During National Agriculture Week held last week in the US, one of such statements popped up in most of the social media dedicated to agriculture: In 2010, one US farmer provided on average for the needs of 155 people, while in 1960 this number was only 26!

Of course, if you follow social media, you know that, immediately, the partisans, mostly in the Midwest, spread the good news as fast and as much as they could. To them, this number of 155 is the best proof that large-scale industrial technology and mechanization driven agriculture is the best there is, and US farmers are the best in the world! So that the world knows it this time!

That is clear. Or is it really? Then let’s look at the numbers a little closer and do some math.

Knowing that China became the first export destination of US agricultural goods since only last month, finally passing Canada and its gigantic 35-million population, I had some doubts.

First, one statistic that is not mentioned in the 155 per farmer is the total number of farms. This number dropped from 4 million in 1960 to 2.2 million in the latest (of 2007) census mentioned on the USDA website. Going from 26 to 155 would have been very impressive if the number of farmers had been stable, but this is not the case.

In 1960, 4 mio x 26 = 104 million people fed.

In 2010, and by keeping the number of 2.2 million farms, the calculation is 2.2 mio x 155 = 341 million people fed.

Instead of increasing 6-fold (155/26) as the fans try to make believe, the actual improvement of US agricultural production has increased only 3.3 times. Over a period of 50 years, this represents an average year-on-year increase of people fed by US agriculture of only 2.4%. It is higher than the average year-on-year increase of the world population over the same period, but it is not stellar, either. As an indication for comparison, the world’s food production has increased by 3% year-on-year over the same period.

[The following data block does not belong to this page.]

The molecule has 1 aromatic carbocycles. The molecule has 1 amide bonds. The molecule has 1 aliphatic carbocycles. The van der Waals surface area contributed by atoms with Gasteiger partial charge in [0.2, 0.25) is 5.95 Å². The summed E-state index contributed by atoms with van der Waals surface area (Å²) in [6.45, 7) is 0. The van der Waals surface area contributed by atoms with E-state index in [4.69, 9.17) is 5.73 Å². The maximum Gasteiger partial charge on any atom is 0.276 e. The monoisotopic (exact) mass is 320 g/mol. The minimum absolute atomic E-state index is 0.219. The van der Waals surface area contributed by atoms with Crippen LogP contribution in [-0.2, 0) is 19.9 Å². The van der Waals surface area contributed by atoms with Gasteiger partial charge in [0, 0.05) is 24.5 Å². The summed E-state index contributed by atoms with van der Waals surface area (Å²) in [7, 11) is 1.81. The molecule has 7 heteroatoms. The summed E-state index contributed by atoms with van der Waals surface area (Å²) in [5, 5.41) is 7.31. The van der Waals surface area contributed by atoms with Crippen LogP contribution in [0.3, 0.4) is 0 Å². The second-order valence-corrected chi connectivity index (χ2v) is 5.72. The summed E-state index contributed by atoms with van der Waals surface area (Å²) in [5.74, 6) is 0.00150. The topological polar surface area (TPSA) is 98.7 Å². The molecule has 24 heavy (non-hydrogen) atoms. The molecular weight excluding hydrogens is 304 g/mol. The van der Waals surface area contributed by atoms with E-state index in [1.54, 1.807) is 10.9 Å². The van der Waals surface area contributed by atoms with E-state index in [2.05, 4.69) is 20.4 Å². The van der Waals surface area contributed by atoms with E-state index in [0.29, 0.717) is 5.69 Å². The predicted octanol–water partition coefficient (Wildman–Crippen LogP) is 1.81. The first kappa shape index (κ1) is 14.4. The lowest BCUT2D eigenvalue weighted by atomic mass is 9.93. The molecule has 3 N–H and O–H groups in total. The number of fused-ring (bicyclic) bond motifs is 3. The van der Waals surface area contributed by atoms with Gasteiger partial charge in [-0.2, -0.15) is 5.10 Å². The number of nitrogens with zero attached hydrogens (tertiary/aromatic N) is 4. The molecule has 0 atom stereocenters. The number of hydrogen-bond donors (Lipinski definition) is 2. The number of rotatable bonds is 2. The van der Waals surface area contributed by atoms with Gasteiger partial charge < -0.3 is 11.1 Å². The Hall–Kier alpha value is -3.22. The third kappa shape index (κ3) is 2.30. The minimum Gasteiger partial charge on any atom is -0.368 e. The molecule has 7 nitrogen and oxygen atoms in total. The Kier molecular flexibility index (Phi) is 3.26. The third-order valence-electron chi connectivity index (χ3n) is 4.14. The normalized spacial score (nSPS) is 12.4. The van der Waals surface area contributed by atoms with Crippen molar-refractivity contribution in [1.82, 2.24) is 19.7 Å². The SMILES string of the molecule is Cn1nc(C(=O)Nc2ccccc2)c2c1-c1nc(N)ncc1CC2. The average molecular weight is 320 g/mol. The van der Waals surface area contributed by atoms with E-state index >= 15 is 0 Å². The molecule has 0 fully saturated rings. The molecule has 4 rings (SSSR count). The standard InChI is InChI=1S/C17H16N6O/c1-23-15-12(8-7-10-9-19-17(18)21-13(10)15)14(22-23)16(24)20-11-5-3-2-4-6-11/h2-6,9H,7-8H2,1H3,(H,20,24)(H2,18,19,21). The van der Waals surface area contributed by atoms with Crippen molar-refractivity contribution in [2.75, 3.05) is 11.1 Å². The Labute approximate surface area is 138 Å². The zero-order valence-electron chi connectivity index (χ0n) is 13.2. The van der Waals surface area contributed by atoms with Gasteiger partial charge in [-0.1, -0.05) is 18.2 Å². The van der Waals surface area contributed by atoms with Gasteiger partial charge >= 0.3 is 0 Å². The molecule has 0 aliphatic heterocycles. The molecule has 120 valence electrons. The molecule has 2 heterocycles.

This becomes interesting when comparing with other parts of the world. I choose India, because, it is often presented, especially in the Anglo-Saxon press, as a country that does not tackle agriculture properly. According to those articles, India should be a lot more like the US, going big and industrial, instead of keeping their large rural population.

India has 1.2 billion inhabitants, and statistics indicate that 200 million people are malnourished. This implies that 1 billion people are fed reasonably. Now, let’s compare another number that rarely appears in analyses. The population density of India is 10 times higher than the American population density. This means that if the US had the same population density as India, there would be 3 billion Americans, and only 341 million of them would have food. In such conditions, they would not eat much meat, they would not suffer from obesity and they certainly would think twice before growing food to feed their cars. If India had the population density of the US, there would be only 120 million Indians. India would probably be the largest food exporter in the world.

Maybe this comparison is not the best to make. After all, the Indian diet is rather different from the American one, and India still needs imports to feed its people. Let’s try something that is closer to America in terms of eating situation: the EU.